At the annual meeting (23rd February, 1920) the annual report of the Council was read and adopted.
In the fifty-second annual report of the Auckland Institute and Museum, which the Council now submits to the members, an endeavour is made to give an account of the financial and general condition of the Institute, and to briefly summarize the work it has performed during the year.
Members.—The number of new members elected since the last annual meeting has been seventeen. On the other hand, twenty-four names have been removed from the roll—seven by death, twelve by resignation or removal from the provincial district, and five for non-payment of subscription for more than two consecutive years. There is thus a net loss of seven, the number on the roll at the present time being 455.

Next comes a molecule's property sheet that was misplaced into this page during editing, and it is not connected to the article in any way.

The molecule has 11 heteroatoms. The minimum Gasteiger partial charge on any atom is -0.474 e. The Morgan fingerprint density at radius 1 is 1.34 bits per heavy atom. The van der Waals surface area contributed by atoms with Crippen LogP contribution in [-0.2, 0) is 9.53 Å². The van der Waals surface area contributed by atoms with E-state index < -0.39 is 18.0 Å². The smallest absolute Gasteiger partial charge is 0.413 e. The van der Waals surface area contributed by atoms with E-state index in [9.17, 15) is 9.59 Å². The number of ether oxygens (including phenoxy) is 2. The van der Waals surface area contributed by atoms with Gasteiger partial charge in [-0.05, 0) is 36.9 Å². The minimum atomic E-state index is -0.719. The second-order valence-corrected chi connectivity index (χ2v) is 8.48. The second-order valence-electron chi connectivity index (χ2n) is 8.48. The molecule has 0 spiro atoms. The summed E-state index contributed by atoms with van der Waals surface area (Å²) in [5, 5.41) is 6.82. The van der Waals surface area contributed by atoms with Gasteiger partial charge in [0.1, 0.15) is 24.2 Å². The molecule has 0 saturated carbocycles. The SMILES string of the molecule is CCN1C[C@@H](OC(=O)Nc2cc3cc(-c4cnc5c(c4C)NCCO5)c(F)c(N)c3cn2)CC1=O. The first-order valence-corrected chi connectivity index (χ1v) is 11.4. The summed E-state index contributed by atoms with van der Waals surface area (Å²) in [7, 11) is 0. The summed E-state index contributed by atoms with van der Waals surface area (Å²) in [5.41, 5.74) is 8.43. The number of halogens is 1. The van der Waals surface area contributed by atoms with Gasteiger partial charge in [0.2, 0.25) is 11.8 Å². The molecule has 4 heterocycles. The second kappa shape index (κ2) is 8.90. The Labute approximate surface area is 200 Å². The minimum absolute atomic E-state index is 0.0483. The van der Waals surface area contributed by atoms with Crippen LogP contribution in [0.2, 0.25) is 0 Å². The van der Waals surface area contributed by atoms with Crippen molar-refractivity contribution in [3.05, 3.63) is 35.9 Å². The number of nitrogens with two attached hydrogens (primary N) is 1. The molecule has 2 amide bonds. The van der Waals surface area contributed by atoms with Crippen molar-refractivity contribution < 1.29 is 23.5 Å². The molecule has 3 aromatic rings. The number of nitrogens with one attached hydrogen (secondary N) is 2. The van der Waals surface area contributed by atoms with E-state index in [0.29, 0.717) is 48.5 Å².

In the list of members removed by death will be found the name of Major T. Broun, the well-known authority on the New Zealand Coleoptera. Major Broun's connection with the Institute commenced in 1875, and from then to almost the day of his death the greater part of his time was devoted to his favourite study. The results of his work have been published from time to time in the separate parts of the Manual of the New Zealand Coleoptera, in the Transactions and Bulletins of the New Zealand Institute, and in
various other publications. Through his continuous energy and activity, it can be said that no other family of New Zealand insects has been so carefully investigated as the Coleoptera. Major Broun's death will be severely felt by all workers in New Zealand entomology. The remaining members withdrawn from the roll through death are: Mr. J. Batger, who served on the Council for several years, and was President for 1899–1900; Mr. F. D. Halstead, Mr. J. M. Blair, Mr. R. Mitchelson, Mr. W. J. Speight, and Mr. E. V. Ralph.